It was supposed to have been the Lebenthal family’s grand second chapter.

In 2007, Alexandra Lebenthal and her father, legendary municipal bond salesman James Lebenthal, paid a token $1,000 to get the rights to their name back from Merrill Lynch. The two had visions of reviving the Lebenthal business as a full-service, wealth-management shop for longtime clients.

One year later, with the financial crisis looming, their firm had run through its capital. Alexandra was paying employees’ salaries from her own checking account. That year she approached Jimmy Cayne, a longtime family friend and then-chairman of Bear Stearns Cos., and told him she was struggling. Cayne loaned her $1 million of his own money -- less than two weeks before his company collapsed.

The two eventually worked out a payment plan, and Lebenthal began sending him checks. But things changed about a year ago, according to a lawsuit Cayne filed in New York state court last month alleging that Lebenthal hasn’t made a payment on the loan since the end of 2015 and still owes him at least $438,000. Late last year, the suit claims, Lebenthal’s lawyer told Cayne the company was pursuing a sale and offered to resolve the loan for slightly more than $18,000.

Lebenthal declined to comment beyond saying in an emailed statement that she was looking forward to resolving the dispute. Her company operates successful asset-management and capital-markets businesses, she said, and is “working to finalize a transaction, which we hope to announce in the near future.” Cayne and his lawyers didn’t respond to messages.

Bond Brand

How did a prominent New York socialite and heir to a storied bond brand wind up in a legal battle with an old friend over what, for him at least, is a relatively small amount of money? The answer has everything to do with Alexandra Lebenthal’s struggle to keep her business afloat, especially after her father died in 2014. Since getting the Lebenthal name back, she has opened and shuttered a municipal bond business. In August, she closed a three-year-old wealth-advisory unit that never gained traction.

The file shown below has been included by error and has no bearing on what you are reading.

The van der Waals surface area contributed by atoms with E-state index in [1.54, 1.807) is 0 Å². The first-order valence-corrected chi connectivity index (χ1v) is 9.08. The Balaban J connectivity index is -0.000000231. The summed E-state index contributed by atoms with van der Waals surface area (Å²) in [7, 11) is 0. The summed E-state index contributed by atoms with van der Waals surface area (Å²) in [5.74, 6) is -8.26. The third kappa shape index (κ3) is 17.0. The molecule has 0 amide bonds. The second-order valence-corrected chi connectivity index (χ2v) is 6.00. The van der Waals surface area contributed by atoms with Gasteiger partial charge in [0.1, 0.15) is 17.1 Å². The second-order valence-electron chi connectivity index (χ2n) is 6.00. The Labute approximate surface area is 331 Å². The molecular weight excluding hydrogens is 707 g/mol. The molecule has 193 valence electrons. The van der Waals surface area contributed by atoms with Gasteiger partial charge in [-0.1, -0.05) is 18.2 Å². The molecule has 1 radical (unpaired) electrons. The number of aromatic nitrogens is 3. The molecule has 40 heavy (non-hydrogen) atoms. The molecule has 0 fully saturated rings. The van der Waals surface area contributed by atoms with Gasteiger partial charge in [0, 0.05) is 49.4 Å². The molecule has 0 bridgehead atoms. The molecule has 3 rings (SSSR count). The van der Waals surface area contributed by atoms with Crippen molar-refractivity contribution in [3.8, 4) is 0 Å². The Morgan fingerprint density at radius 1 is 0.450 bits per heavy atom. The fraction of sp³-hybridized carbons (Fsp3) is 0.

“The broker model they were running with, which had been very successful for Lebenthal over many years, just fell behind the new, emerging models” for asset management, said Jim Colby, a senior strategist who manages about $4.6 billion of VanEck municipal exchange-traded funds in New York.

The Lebenthal story began almost a century ago, in 1925, when Alexandra’s grandparents, Louis and Sayra, founded Lebenthal & Co. as an odd-lot clearinghouse. Its goal was to make municipal bonds, primarily owned by institutional and wealthy investors at the time, available to individual holders.

James Lebenthal joined the family business in 1967 after a stint on the West Coast as a filmmaker, journalist and copywriter. Through dozens of whimsical ads featuring him popping out of sewers or tossing garbage into incinerators, and with taglines like “bonds are my babies,” he  popularized municipal bonds, at least among New Yorkers.

First « 1 2 3 4 » Next